The Story of the Yakan weavers

From Basilan to Zamboanga City, the Yakan Village tells how war led them to the life-changing way of the weave

The weaving tradition in the Philippines

One of the key elements that make a place distinctive aside from food, dialect, and festivals—can be traced to as early as the pre-Spanish colonization. While all craftsmanship bears great importance, what makes weaving fabric stand out is the cultural value it brings. It is artistry our ancestors passed on to generations, where the harmony of feet and hands are mastered to follow the way of the weave.

In South Cotabato, the spirit of abaca, Fu Dalu, visits the chosen dreamweavers of the T’boli tribe in their dreams to teach them the next patterns to weave. This tedious five-man job turns out as t’nalak, a cloth with  thread based on abaca. In Ilocos, the weaving of a plain or patterned cotton called inabel is widely practiced in many villages up to this day. Most of the time, inabel is used in the household in the form of placemats, towels, and blankets.

Vibrant threads over dispute

Meanwhile in Zamboanga City, the weaving village of the Yakan tribe tells a story of vibrancy through the conflict that reintroduced them to their thread of life. About 20 families were forced to leave Basilan and were evacuated to Zamboanga City, including the clan of Serge Ilul, 60, one of the elders of the tribe. “We came here in the village way back in 1974. We came from Basilan,” Ilul looked back on the time. “We were forced to leave Basilan at that time because of the trouble between the Moro National Liberation Front (MNLF) and the Armed Forces of the Philippines (AFP). That was after the imposition of martial law way back in 1972.”

Though Islam runs strong in their blood, they were raised in a Christian school called Cuevas Yakan Mission School, where they understood and grew accustomed to two different beliefs. Little did they know, the Christian organization linked to the school known as the Christian and Missionary Alliance Churches of the Philippines (CAMACOP) would be their saving grace.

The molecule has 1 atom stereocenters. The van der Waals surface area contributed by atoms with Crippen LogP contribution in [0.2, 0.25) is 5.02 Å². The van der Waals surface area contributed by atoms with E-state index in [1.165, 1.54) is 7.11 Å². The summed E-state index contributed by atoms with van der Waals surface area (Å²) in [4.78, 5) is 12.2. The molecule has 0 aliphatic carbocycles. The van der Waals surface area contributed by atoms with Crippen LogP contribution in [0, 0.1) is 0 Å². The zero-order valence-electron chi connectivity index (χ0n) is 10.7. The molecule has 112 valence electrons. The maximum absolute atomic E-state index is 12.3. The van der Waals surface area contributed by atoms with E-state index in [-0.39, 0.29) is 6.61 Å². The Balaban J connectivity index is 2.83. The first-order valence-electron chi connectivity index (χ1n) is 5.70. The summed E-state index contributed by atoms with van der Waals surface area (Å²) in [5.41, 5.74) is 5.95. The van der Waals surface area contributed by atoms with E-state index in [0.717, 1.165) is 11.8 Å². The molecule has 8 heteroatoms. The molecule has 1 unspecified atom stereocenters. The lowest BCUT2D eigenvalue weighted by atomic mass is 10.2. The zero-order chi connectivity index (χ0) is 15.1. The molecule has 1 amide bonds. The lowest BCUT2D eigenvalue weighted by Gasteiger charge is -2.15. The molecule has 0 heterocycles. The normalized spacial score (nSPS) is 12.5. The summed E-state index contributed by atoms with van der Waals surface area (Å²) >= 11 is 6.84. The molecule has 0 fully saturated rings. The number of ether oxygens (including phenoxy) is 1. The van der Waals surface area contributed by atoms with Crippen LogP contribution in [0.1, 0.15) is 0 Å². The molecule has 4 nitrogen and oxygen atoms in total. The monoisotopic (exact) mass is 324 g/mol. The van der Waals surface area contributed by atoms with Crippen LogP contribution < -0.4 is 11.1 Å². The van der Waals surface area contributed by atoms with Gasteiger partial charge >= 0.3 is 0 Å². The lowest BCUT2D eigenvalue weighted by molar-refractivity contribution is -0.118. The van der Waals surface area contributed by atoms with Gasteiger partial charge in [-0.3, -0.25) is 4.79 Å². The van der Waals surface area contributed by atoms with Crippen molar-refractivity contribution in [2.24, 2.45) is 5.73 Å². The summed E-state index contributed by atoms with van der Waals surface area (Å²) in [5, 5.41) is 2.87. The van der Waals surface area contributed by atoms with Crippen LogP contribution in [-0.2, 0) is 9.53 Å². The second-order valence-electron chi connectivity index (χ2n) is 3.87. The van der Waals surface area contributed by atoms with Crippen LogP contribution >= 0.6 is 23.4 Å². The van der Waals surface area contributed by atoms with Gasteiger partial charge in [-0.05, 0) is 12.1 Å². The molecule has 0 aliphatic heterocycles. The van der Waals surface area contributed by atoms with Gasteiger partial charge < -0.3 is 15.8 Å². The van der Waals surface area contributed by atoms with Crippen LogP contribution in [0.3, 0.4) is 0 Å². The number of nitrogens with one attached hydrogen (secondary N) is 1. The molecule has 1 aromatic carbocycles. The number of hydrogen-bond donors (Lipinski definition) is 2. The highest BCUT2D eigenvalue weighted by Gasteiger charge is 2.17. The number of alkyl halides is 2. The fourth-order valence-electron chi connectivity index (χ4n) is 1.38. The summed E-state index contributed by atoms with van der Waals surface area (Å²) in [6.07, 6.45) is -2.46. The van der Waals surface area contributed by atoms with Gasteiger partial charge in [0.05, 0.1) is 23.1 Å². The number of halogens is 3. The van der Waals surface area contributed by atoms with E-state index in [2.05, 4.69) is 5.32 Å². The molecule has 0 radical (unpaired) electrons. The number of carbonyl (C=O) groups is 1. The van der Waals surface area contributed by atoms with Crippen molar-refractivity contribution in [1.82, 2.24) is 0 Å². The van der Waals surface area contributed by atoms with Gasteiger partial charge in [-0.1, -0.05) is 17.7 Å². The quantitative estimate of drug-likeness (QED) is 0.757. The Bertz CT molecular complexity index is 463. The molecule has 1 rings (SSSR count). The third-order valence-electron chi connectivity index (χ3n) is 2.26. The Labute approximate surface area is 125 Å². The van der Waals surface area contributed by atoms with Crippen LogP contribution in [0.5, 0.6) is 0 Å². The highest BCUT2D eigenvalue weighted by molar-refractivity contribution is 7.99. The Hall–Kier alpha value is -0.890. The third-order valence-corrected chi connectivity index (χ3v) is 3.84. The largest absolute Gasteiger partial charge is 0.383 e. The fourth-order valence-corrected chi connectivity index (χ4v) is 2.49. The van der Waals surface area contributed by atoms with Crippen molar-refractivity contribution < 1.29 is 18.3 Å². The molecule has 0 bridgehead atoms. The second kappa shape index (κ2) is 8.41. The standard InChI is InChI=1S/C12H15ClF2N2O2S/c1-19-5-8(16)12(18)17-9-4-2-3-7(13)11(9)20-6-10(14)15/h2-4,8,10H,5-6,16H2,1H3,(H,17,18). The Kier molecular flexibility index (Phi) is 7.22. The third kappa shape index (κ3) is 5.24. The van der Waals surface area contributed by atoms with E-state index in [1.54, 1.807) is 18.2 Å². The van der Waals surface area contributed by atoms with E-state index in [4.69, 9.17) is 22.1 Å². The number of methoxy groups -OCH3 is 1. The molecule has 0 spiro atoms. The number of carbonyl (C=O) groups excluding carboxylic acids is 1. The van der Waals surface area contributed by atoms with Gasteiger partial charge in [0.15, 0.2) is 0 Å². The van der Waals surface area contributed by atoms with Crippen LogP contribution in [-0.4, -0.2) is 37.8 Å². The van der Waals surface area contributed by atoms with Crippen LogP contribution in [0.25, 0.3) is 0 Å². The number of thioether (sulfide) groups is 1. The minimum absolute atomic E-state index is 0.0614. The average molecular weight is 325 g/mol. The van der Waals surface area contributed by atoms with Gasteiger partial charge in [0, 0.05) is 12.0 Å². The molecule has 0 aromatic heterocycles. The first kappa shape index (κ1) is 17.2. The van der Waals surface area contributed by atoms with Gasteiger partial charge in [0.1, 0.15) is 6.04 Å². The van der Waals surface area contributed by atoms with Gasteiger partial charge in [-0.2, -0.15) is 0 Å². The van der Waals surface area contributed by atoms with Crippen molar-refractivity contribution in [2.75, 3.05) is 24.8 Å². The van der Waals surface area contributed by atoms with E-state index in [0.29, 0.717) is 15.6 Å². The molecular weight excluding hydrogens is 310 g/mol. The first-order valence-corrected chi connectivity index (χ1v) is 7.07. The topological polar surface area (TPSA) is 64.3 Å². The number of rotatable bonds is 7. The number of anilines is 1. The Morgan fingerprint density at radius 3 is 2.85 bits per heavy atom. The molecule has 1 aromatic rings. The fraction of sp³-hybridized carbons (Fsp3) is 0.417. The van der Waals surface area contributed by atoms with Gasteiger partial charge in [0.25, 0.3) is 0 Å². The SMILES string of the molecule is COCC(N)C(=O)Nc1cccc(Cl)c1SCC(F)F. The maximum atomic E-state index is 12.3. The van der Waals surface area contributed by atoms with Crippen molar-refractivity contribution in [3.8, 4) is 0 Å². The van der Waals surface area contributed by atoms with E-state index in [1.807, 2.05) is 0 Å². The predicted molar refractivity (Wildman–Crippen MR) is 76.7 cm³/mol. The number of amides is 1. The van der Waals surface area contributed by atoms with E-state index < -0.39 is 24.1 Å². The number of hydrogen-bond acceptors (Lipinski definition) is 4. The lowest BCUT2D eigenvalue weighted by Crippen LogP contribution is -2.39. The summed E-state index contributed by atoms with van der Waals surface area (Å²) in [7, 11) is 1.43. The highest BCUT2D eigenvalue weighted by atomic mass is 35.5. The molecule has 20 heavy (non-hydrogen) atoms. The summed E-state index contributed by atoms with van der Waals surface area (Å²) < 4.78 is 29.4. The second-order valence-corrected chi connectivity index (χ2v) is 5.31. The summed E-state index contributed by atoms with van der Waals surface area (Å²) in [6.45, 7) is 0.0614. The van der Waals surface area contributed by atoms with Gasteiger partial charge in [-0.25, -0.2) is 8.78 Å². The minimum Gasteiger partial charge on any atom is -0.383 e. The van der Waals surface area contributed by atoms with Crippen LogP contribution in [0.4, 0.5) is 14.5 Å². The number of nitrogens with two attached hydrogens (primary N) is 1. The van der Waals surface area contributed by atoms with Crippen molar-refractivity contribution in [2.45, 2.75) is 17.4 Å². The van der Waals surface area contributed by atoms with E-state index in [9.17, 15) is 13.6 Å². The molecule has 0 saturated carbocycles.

Zooming in on the vibrant colors that make a Yakan cloth stand out

“We grew up in a Christian school, so we understand how Christians and Muslims come together in a certain community. We were very thankful kasi hindi nila pinipili whatever religion you have. It’s not because of religion why they placed us here. It’s because of humanitarian reasons,” Ilul expressed. “We were transferred here [Yakan Village] and accommodated by the CAMACOP who owned this property. The owner of CAMACOP decided to sell this to us. It was through their consent that we stayed here. We did not squat. They whole-heartedly accommodated us and let us use their lot.”

Since then, the weaving tradition of the Yakan tribe has come back to life. It became their source of income, identity, and hope. It became their kaleidoscope to the colors of life.

Yung mga anak namin, dito na nakapagtapos eh. All kids were born here. Dito na rin sila naka-graduate. It was a blessing in disguise to be here in the city of Zamboanga. We learned to live peacefully. We learned to live harmoniously with Christians, especially in this community. It’s hard to be ignorant of other religions.”

The children of Yakan Village dressed up for their traditional dance

The textiles they produce are mostly characterized by the vibrant colors of red, blue, yellow, and green, while the designs are inspired by geometric patterns and nature, such as bamboo and flowers.

Yakan textile will always be honored, time after time, not only because of the labor of love put into it, but also because of the love built out of it.


This story was first published in Explore Philippines Issue 17 with title “The way of the weave”
Photography by Jisa Atrero

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Our journey began with an idea to discover what it means to travel the Philippines, beyond the alluring images of sparkling blue waters and powder white sand. We seek to share travel stories to inspire the wide-eyed traveler, moving them deeper into the destination with stunning images and narratives about its sights, tastes, textures, smells, and local life.

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